Source: Berkshire Hathaway accounts, Thomson Reuters Datastream

This approach to investments is one of the basis of Warren Buffett success and this is something that you, as an investor, should consider.

Let me try to summarize some of the main concepts that you get from this investing strategy:

  • You can stay out of the market and sometimes is very convenient to do so
  • Investments should be made only when there are valuable investing opportunities, otherwise you have to be patient and wait while you accumulate cash for the future when opportunities arises
  • Buy only when prices are sensible for long-term returns. It is not enough to spot a good business, the price for that business must be reasonable in order to allow for long-term returns, that is why “On occasion, a ridiculously-high purchase price for a given stock will cause a splendid business to become a poor investment – if not permanently, at least for a painfully long period.” It is not enough to by a good business, the price must also provide a margin of safety for a good investment return.
  • Having cash available for investments is a key in order to be ready when investing opportunities arise

It is not a coincidence is Buffett has a huge cash position before economic recessions, and given the current position there are actually many indicators in the economy that say the same thing.

Accumulating cash, retaining all earnings for a very long time worked extremely well and allowed to purchase and development of valuable businesses that generate remarkable earnings.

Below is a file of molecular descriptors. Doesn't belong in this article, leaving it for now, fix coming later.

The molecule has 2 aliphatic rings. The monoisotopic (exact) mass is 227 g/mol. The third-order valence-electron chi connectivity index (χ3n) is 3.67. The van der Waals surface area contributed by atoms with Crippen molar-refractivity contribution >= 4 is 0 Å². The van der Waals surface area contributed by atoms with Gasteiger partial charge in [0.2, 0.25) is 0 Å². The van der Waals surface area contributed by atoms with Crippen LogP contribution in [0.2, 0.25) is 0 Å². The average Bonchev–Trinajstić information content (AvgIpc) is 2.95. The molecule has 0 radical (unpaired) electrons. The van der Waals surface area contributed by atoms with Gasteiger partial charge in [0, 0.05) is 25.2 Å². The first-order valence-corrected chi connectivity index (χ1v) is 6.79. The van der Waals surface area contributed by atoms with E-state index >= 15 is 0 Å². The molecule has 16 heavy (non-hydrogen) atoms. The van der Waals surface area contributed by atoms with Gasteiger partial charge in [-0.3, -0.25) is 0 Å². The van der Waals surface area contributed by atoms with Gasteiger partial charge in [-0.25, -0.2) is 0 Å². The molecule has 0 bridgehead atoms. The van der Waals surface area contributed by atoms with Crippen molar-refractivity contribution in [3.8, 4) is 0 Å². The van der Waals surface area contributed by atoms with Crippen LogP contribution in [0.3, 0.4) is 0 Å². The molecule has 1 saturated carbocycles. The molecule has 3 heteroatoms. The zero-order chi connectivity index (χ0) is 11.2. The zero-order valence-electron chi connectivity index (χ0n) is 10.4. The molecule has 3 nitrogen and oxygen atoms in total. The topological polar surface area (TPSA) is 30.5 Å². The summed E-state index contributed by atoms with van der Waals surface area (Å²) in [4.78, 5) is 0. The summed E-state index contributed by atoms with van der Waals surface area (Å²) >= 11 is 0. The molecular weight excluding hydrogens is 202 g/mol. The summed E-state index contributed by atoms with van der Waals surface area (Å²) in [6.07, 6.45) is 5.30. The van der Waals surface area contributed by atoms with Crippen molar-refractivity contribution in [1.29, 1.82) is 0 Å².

Conclusion

Warren Buffett has its own investing style, it is not the only way to invest but it certainly proved to deliver amazing returns over the long-term. This year shareholders’ letter gave us many suggestions about investments value and Berkshire Hathaway investing approach that made it one of the most successful companies.

We saw how mark to market results in huge fluctuations of the paper value of investments while the underlying businesses don’t change that much, instead, they continue to deliver stable earnings over all quarters.
It is not a chance that over the years Buffett did well whatever happened, his suggestion is to focus on large, established and understandable businesses that deliver substantial levels of earnings because over time the investment performance converges with business performance.
Besides a ton of research, in order to have good returns the purchases must be made at a reasonable price, and his point of view on current market prices it that they are sky-high for business possessing decent long-term returns.

Meanwhile, if the market doesn’t offer good investing opportunities, the key is to accumulate cash, a lot of cash, in order invest when the opportunity arises (right now Berkshire Hathaway has $112 billion in cash that is sitting there waiting to be invested). This, coupled with the retention of all earnings, over time allows compounding to work at its best, which is one of the key that made Warren Buffett the legendary investor that we know today.

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You can read the full letter here.


This article is for informational purposes only, it should not be considered financial advice.
You can read the full disclaimer here.